N

is for National Insurance. If you are sending employees to work abroad and you want to keep them under the UK National Insurance scheme, you will need to notify HM Revenue and Customs. The employer must meet certain conditions before HMRC will issue E101 certificates in respect of individual employees, allowing them to continue to pay UK NICs while abroad for an initial period of up to two years.

O

is for Outpatient treatment. Be aware that with out-patient treatment abroad, often the employee must pay the bill and then claim it back from the medical insurer. This reduces the likelihood of employees being the victim of fraud. You should, however, check what the insurers' procedures are for outpatient claims - how long will it be before the claim is paid back by the insurer, for example, and does the claim require preauthorisation?

P

is for Psychological wellbeing. Employees and their families often fail to adjust to foreign cultures, feel alienated and suffer psychological distress. Provide employees with a comprehensive picture of what it is like to live and work in their destination country and assess the level of support they'll require when they've relocated. It is advisable to provide assignees with Employee Assistance Programmes and, if possible, introduce them to other expatriates working in the destination.

Q

is for Q fever. Q fever is a highly infectious disease that is endemic worldwide. It is one of numerous diseases that employers and employees should be mindful of when relocating abroad. Spread by farm animals, the most common symptoms of human Q fever are flu-like and can last anywhere from one to two weeks.  It is rarely fatal but there is no human vaccination against it. Q fever hit the headlines in 2009 for significant outbreaks in the Netherlands.

R

is for Reverse culture shock. How will Daventry seem to employees after a year in Dubai? The transition back to the UK after living oversees can be a difficult one but can be eased by regular contact from HR and line managers while they're away. Employees should also be advised on what happens when their assignments end. Will their positions back in the UK have been filled? Will they have to be made redundant, or can you slot employees back into the organisation?

S

is for Safety. Conduct full health risk assessments on the destinations you staff and fully brief them on the local issues before they set off. Make them aware of local threats to their personal safety. You should also check the small print of your Employers Liability insurance. Standard Employers Liability insurance does not normally cover staff working abroad for extended periods and that country-specific policies may be required.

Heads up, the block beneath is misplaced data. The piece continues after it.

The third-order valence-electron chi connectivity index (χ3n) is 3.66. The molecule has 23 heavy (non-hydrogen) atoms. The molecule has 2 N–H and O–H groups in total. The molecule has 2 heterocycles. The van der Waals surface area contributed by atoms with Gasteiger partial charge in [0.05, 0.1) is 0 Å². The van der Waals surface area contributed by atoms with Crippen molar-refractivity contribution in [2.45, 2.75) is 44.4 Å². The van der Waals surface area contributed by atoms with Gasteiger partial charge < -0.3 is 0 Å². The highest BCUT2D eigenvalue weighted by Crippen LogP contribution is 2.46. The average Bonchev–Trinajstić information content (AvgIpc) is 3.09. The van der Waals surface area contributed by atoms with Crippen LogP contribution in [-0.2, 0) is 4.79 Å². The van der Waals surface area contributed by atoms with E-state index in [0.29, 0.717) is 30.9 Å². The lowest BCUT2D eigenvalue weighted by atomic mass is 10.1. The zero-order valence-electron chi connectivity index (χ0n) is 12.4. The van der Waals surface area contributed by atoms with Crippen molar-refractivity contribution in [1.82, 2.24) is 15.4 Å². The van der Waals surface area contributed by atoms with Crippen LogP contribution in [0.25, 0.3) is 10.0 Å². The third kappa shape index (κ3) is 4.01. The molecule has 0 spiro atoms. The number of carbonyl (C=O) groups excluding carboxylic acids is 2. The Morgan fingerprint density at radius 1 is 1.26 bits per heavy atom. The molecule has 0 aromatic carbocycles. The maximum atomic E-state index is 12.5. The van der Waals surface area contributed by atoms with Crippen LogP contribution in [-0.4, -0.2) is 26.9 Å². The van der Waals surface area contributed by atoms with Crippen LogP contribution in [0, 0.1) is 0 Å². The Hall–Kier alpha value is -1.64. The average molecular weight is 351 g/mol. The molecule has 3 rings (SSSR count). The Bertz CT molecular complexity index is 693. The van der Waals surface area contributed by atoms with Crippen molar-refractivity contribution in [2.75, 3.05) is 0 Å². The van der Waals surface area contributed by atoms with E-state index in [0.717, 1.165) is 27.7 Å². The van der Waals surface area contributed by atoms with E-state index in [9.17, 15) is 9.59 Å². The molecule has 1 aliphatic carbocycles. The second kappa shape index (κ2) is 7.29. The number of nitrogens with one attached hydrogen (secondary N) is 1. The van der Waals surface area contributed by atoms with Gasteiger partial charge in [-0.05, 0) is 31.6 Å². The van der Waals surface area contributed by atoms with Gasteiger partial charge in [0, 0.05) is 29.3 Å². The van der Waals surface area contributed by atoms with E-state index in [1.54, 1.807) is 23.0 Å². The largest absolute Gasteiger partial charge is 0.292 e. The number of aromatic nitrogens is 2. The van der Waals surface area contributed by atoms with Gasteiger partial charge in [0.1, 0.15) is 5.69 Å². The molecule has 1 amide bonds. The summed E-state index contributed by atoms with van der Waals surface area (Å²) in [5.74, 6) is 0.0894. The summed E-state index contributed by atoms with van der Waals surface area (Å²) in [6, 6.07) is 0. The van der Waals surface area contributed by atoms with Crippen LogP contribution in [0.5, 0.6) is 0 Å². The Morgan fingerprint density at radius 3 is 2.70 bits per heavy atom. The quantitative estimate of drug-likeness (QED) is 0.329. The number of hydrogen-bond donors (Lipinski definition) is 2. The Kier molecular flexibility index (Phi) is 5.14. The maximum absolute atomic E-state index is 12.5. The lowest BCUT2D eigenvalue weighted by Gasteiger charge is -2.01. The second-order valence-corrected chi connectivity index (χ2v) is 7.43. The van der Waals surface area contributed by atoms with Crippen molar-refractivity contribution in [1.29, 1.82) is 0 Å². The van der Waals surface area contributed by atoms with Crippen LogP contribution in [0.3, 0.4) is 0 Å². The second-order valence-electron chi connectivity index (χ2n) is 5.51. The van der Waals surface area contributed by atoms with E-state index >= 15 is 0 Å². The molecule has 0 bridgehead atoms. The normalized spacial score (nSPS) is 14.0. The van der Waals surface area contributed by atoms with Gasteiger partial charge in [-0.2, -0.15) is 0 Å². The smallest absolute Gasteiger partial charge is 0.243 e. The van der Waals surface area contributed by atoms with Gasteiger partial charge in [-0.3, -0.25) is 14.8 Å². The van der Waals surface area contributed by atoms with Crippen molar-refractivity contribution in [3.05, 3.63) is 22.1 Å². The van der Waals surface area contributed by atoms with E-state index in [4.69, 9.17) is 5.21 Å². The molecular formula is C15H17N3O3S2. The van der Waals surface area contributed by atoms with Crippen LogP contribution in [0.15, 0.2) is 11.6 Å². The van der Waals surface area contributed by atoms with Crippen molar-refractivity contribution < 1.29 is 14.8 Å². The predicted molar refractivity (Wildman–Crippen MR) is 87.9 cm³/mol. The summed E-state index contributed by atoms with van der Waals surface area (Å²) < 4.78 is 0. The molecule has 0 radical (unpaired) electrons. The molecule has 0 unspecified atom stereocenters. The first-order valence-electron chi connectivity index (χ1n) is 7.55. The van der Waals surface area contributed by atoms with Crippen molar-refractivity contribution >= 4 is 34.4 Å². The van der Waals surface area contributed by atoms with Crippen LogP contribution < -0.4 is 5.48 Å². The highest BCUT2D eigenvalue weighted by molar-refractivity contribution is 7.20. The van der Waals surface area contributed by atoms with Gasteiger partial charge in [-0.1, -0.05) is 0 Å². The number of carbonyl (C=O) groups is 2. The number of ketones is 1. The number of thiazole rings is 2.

T

is for Travax website, an interactive online database providing up to the minute health information covering every country in the world. Advice and information is available on a range of subjects including immunisations and travel related infections. Travax is maintained and continually updated by the Travel Health Division of Health Protection Scotland (HPS).

U

is for Universally applicable collective agreements. Employers must abide by any universally applicable mandatory collective agreements which apply in the Member State they post workers to. There are, at present, no such agreements in the UK, apart from the national minimum wage.

V

is for Visas. Worldwide immigration regulations and visa requirements are becoming stricter year on year. Visa applications are being scrutinized increasingly vigorously but the key to stress-free international assignments for employees is always to seek the necessary work authorisations several weeks in advance. Businesses that leave the responsibility for visa acquisition with the employee, and offer little support, can find themselves in a difficult position.

W

is for World Health Organization (WHO). WHO is the directing and coordinating authority for health within the United Nations. The WHO's website provides a wealth of useful information, including details on global health concerns such as swine flu and health profiles, updates and alerts of all 193 of its member states.

X

is for XE. XE provides easy to use foreign exchange tools and services. Its Universal Currency Converter, along with other similar online currency converters, enables users to perform currency and foreign exchange calculations using live mid-market rates, at the touch of a button. This can be invaluable, for example, for managing your costs, calculating and keeping tabs on multi-currency salary payments and calculating expenses in pound sterling when employees that submit their claims in foreign currencies

Y

is for Yellow Fever. This serious viral disease occurs predominantly in sub-Saharan Africa, South America and in parts of the Caribbean. It is usually transmitted by a type of mosquito known as the Aedes aegypti. Anyone travelling to a country where the disease is a problem, or that requires a mandatory International Certificate of Vaccination against Yellow Fever for entry, should arrange to have the Yellow Fever vaccination. For more information visit the WHO website.

Z

is for Z Visa. These are granted to working foreigners in China. Entry visas marked 'Z' are only valid for 30 days during which time, employers must process year-long work permits and residence.

If your company has healthcare or medical insurance needs, call PMI Health Group on 01606 353260, request a callback or complete our contact form and find out how we can help you.